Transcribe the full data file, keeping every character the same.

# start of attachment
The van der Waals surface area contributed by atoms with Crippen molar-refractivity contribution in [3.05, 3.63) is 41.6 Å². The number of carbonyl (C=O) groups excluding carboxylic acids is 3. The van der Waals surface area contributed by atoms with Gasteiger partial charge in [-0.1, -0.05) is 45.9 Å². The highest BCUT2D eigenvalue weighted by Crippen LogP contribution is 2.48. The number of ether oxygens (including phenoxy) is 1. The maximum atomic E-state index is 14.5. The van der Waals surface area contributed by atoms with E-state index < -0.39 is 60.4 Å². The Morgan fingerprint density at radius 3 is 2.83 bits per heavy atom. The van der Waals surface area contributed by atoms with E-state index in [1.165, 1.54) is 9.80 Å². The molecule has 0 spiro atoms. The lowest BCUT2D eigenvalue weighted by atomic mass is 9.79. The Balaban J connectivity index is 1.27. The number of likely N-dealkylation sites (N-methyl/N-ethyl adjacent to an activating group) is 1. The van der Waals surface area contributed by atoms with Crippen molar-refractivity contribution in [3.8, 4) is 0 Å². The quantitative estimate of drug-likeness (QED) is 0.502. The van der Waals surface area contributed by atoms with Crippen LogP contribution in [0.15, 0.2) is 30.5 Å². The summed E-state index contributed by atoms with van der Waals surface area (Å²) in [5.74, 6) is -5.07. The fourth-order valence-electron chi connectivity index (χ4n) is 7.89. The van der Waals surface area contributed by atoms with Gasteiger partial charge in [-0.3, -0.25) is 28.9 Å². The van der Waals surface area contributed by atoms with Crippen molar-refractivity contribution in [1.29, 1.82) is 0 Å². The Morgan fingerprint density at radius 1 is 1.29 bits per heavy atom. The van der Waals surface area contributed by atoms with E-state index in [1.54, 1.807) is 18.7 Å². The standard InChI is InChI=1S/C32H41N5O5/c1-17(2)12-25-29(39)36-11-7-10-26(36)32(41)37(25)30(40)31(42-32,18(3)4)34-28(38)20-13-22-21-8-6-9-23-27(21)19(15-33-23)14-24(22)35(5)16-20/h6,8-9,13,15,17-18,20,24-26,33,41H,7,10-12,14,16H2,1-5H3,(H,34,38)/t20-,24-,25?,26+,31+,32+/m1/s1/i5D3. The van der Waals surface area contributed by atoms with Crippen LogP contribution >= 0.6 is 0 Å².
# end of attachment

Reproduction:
The van der Waals surface area contributed by atoms with Crippen molar-refractivity contribution in [3.05, 3.63) is 41.6 Å². The number of carbonyl (C=O) groups excluding carboxylic acids is 3. The van der Waals surface area contributed by atoms with Gasteiger partial charge in [-0.1, -0.05) is 45.9 Å². The highest BCUT2D eigenvalue weighted by Crippen LogP contribution is 2.48. The number of ether oxygens (including phenoxy) is 1. The maximum atomic E-state index is 14.5. The van der Waals surface area contributed by atoms with E-state index < -0.39 is 60.4 Å². The Morgan fingerprint density at radius 3 is 2.83 bits per heavy atom. The van der Waals surface area contributed by atoms with E-state index in [1.165, 1.54) is 9.80 Å². The molecule has 0 spiro atoms. The lowest BCUT2D eigenvalue weighted by atomic mass is 9.79. The Balaban J connectivity index is 1.27. The number of likely N-dealkylation sites (N-methyl/N-ethyl adjacent to an activating group) is 1. The van der Waals surface area contributed by atoms with Crippen molar-refractivity contribution in [3.8, 4) is 0 Å². The quantitative estimate of drug-likeness (QED) is 0.502. The van der Waals surface area contributed by atoms with Crippen LogP contribution in [0.15, 0.2) is 30.5 Å². The summed E-state index contributed by atoms with van der Waals surface area (Å²) in [5.74, 6) is -5.07. The fourth-order valence-electron chi connectivity index (χ4n) is 7.89. The van der Waals surface area contributed by atoms with Gasteiger partial charge in [-0.3, -0.25) is 28.9 Å². The van der Waals surface area contributed by atoms with Crippen molar-refractivity contribution in [1.29, 1.82) is 0 Å². The Morgan fingerprint density at radius 1 is 1.29 bits per heavy atom. The van der Waals surface area contributed by atoms with E-state index in [1.54, 1.807) is 18.7 Å². The standard InChI is InChI=1S/C32H41N5O5/c1-17(2)12-25-29(39)36-11-7-10-26(36)32(41)37(25)30(40)31(42-32,18(3)4)34-28(38)20-13-22-21-8-6-9-23-27(21)19(15-33-23)14-24(22)35(5)16-20/h6,8-9,13,15,17-18,20,24-26,33,41H,7,10-12,14,16H2,1-5H3,(H,34,38)/t20-,24-,25?,26+,31+,32+/m1/s1/i5D3. The van der Waals surface area contributed by atoms with Crippen LogP contribution >= 0.6 is 0 Å².